The World of Fonts. Serif History I | WebReference

The World of Fonts. Serif History I

 
  Serif History I
 
 

Some treatises on the history of type start from ancient Egyptians and their hieroglyphs, but I'd rather restrict my article to those types of fonts that you're likely to encounter in your everyday work.  If we do not take into account some really exotic faces, the modern history of type begins in the 15th century, when the first examples of the fonts now called Old Style appeared (I use initial capitals to differentiate Old Style as a classification term from other uses of the words).

During centuries prior to that time, the prevalent style of letterforms was the one now called blackletter, or "Old English" (Fig. 1, top).  Complex, whimsical blackletter shapes were difficult to write and read; what's worse, they were absolutely clashing with the ideology of then-burgeoning Renaissance movement and its admiration of classic Roman and Greek art.  New, humanist writings required creating a new type of fonts---more secular, more legible, and more elegant.

 

Figure 1, top

Figure 1, bottom

  Fig. 1:  The 15th century witnessed probably the most drastic revolution in typeface design  

  Thus came the first "revival wave", the first time when font artists looked into the past in order to create better typefaces for the present.  The problem at that time was, however, that ancient Romans didn't have but uppercase, capital letters.  While adopting their designs for capitals, Renaissance typographers had to spend more time working on lowercase lettershapes.  As a basis, they took carolingian scripts that were common in early Middle age (before the blackletter had become dominant style across the Western Europe), but changed them significantly to match the Roman uppercase letters and to better adopt to Gutenberg's printing technology (that had just appeared).

Due to its origin, this new type of fonts was then named Antiqua, i.e. "Ancient."  (Later, the term Antiqua was used for all typefaces that appeared after the blackletter era, and the original Antiqua fonts came to be named "Old Style" or "Humanist Antiqua.")  Ironically, it is these first Antiqua exemplars (more precisely, their 20th century replicas) that have probably the most up-to-date and fashionable look for modern eye.  Enough to name such fonts as Garamond, Minion, Jenson; their light, spruce, stylish outline conveys the unfalsifiably humanist spirit, and these fonts are now very popular for all sorts of design jobs.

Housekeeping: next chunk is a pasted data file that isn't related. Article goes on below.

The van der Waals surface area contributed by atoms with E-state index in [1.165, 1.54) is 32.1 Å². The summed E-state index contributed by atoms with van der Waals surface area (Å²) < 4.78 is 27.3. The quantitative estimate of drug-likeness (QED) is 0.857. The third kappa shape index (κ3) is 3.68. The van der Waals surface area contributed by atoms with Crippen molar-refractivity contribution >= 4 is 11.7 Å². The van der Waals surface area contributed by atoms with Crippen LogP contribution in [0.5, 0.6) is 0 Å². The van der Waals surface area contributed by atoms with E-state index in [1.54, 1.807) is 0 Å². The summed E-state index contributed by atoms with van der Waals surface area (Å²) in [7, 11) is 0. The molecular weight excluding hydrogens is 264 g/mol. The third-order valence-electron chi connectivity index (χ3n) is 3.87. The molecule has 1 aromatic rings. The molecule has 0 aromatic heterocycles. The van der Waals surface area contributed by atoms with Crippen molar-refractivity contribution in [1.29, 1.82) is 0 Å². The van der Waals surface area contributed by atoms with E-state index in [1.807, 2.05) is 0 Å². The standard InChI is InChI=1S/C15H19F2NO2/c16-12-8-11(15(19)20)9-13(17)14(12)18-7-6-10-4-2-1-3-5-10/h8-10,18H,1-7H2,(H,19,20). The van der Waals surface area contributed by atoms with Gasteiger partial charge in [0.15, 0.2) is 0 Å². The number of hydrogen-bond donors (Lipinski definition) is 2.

Formally, the Old Style typefaces are characterized by fairly constant width of all strokes and serifs (typographers say that they have low contrast), complex non-linear shapes of strokes, and so-called "cove" serifs that form curves where they join the main strokes (the ends of serifs are also sometimes rounded).  The thick parts of strokes do not necessarily go vertically; look e.g. at "O" or "e" in Village (Fig. 1, bottom), where the thickest parts of the outline are at bottom left and top right.  This feature, called diagonal stress, is an attempt to imitate handwriting of the scribes, who held their pens at some less-than-90 angle to the direction of the line.

Italic varieties are especially interesting in Old Style fonts.  In those times, italic faces had just appeared and were thought of as independent fonts and not as companions to roman faces.  Therefore, authors of modern Old Style revivals had to artificially match independent designs, often created by different typographers and in different centuries, to compose a complete font family with roman and italic faces.

 

Figure 2

  Fig. 2:  Examples of early (top) and late (bottom) Old Style italic faces  

  Early italic faces had a more handwritten look and a small slant, while later, 16th century italics feature more outspoken slant (sometimes capitals are less oblique than lowercase letters) and peculiarly narrowed letterforms.  In roman faces, the late Old Style design (of well-known fonts, Garamond belongs to this period) loses its diagonal stress, the contrast of strokes is increased, and strokes become more linear.  Overall, all the most peculiar (or at least, peculiar to a modern look) Antiqua features were ironed out with time---by the end of 17th century, a new type of font design was emerging.  

Created: Feb. 22, 1998
Revised: Feb. 22, 1998

URL: http://www.webreference.com/dlab/9802/serifI.html